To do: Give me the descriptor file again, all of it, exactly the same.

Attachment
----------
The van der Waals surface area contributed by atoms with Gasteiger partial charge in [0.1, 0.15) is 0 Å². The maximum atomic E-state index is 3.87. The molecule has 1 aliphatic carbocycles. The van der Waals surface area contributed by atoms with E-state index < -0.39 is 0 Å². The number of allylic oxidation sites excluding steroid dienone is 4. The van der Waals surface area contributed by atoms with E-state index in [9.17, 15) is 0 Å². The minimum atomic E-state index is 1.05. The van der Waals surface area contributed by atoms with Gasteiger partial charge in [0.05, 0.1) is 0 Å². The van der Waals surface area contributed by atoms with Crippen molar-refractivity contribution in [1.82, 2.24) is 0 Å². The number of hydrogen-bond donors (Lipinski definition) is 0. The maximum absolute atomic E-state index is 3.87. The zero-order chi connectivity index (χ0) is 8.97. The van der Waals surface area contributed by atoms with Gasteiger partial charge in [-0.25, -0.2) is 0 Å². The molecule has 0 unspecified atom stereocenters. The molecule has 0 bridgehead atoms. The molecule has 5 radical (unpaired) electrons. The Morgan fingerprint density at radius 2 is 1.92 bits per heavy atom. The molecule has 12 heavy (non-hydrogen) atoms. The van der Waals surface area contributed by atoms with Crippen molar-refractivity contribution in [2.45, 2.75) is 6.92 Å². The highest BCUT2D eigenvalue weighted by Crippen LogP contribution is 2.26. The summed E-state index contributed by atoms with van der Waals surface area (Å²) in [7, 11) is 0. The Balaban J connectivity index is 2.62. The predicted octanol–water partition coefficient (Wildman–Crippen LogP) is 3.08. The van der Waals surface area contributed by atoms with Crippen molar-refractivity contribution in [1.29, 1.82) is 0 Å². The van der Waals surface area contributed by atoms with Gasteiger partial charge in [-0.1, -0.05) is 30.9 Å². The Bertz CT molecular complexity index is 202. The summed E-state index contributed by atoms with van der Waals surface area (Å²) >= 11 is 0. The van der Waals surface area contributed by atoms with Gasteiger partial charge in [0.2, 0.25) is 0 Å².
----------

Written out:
The van der Waals surface area contributed by atoms with Gasteiger partial charge in [0.1, 0.15) is 0 Å². The maximum atomic E-state index is 3.87. The molecule has 1 aliphatic carbocycles. The van der Waals surface area contributed by atoms with E-state index < -0.39 is 0 Å². The number of allylic oxidation sites excluding steroid dienone is 4. The van der Waals surface area contributed by atoms with E-state index in [9.17, 15) is 0 Å². The minimum atomic E-state index is 1.05. The van der Waals surface area contributed by atoms with Gasteiger partial charge in [0.05, 0.1) is 0 Å². The van der Waals surface area contributed by atoms with Crippen molar-refractivity contribution in [1.82, 2.24) is 0 Å². The number of hydrogen-bond donors (Lipinski definition) is 0. The maximum absolute atomic E-state index is 3.87. The zero-order chi connectivity index (χ0) is 8.97. The van der Waals surface area contributed by atoms with Gasteiger partial charge in [-0.25, -0.2) is 0 Å². The molecule has 0 unspecified atom stereocenters. The molecule has 0 bridgehead atoms. The molecule has 5 radical (unpaired) electrons. The Morgan fingerprint density at radius 2 is 1.92 bits per heavy atom. The molecule has 12 heavy (non-hydrogen) atoms. The van der Waals surface area contributed by atoms with Crippen molar-refractivity contribution in [2.45, 2.75) is 6.92 Å². The highest BCUT2D eigenvalue weighted by Crippen LogP contribution is 2.26. The summed E-state index contributed by atoms with van der Waals surface area (Å²) in [7, 11) is 0. The Balaban J connectivity index is 2.62. The predicted octanol–water partition coefficient (Wildman–Crippen LogP) is 3.08. The van der Waals surface area contributed by atoms with Crippen molar-refractivity contribution in [1.29, 1.82) is 0 Å². The van der Waals surface area contributed by atoms with Gasteiger partial charge in [-0.1, -0.05) is 30.9 Å². The Bertz CT molecular complexity index is 202. The summed E-state index contributed by atoms with van der Waals surface area (Å²) >= 11 is 0. The van der Waals surface area contributed by atoms with Gasteiger partial charge in [0.2, 0.25) is 0 Å².